by Claire Hou
Xiaohusai’s main export is tea, but what kind? While pu’erh is popular, farmers can actually use the tea leaves that they pick every day to make many different types of tea.
1. Pu'erh Tea
Pu’erh tea is the classic, and the default for many farmers. Fresh tea leaves are fried in a special tea-roasting wok. Recently, there has been an emergence of tea-roasting machines, but the farmers in Xiaohusai assure us that the tea does not taste nearly as good when machine-made. After the frying process, the slightly damp leaves have to be kneaded like dough for roughly 15-20 minutes, before being left out to dry. After sufficient time under the sunlight, the leaves become crisp and ready to steep!
2. Black Tea
Black tea is another quite popular variety of tea. Unlike pu’erh tea, making black tea does not require the leaves to be roasted. The first step of the process is to leave fresh leaves out in the sun to dry for one or two days. It’s important not to give them too much sun, though older tea needs to be left out a little longer. The leaves should then be kneaded by hand for 15-20 minutes. What makes black tea special is that next, it has to be fermented, often in a basket. This just includes sealing off the air circulation to the basket while the leaves are still moist, and leave them there for around 8 hours. The resulting tea leaves will look slightly red and golden, and the taste is relatively mild compared to pu’erh tea.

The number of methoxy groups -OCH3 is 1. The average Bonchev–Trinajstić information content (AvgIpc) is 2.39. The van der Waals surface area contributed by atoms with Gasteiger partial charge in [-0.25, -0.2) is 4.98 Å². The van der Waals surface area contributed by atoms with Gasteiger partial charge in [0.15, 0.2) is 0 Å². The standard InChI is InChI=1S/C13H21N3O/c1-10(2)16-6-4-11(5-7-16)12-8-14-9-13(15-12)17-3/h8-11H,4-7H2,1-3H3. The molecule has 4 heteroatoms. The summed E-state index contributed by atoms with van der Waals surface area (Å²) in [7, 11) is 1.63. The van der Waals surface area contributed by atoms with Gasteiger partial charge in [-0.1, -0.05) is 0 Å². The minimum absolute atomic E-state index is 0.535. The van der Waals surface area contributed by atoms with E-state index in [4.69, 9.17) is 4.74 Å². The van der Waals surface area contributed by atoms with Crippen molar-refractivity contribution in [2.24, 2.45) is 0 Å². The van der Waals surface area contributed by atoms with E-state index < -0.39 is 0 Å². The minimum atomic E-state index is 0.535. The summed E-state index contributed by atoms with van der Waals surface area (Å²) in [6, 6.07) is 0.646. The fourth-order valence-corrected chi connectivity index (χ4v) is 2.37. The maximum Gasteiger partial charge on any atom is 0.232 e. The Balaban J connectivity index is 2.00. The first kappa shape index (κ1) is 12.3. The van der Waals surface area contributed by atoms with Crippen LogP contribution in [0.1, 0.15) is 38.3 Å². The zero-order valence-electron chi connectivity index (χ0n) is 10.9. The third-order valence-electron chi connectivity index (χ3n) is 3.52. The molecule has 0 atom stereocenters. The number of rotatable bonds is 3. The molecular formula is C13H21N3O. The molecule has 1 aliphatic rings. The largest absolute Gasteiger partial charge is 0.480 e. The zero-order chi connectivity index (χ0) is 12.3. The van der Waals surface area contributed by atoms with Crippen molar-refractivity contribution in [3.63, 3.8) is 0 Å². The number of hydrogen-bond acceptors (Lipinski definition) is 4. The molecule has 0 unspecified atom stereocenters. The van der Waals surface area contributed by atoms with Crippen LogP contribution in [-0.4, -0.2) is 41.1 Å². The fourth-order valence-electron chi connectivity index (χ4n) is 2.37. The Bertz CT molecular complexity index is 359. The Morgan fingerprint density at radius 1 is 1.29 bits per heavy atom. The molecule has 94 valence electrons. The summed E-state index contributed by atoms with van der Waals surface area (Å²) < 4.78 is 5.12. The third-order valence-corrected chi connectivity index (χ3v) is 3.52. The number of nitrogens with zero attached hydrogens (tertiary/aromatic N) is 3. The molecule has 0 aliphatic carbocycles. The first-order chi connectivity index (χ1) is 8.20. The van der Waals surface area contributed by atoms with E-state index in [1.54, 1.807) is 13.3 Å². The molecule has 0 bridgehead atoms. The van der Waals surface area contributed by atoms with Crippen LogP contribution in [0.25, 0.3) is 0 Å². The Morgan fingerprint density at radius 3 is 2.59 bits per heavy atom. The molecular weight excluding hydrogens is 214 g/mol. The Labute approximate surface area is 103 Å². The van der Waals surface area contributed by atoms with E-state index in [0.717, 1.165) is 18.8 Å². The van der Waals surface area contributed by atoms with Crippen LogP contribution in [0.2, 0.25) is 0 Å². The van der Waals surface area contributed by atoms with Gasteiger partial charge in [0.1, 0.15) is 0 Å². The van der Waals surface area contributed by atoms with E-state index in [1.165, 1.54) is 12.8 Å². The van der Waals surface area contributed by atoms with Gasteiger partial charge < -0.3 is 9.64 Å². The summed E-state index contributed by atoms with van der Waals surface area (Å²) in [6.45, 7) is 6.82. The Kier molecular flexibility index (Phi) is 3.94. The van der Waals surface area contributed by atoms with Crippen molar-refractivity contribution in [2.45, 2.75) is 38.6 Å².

3. White Tea
White tea is much lesser-known compared to the other two, and seems to be sort of an acquired taste. The process of making it is quite simple, as the leaves just need to be left to dry in the shade (not under the sun like the others!). As a result, white tea leaves will often look much chunkier and lighter in color, and the taste is quite bitter.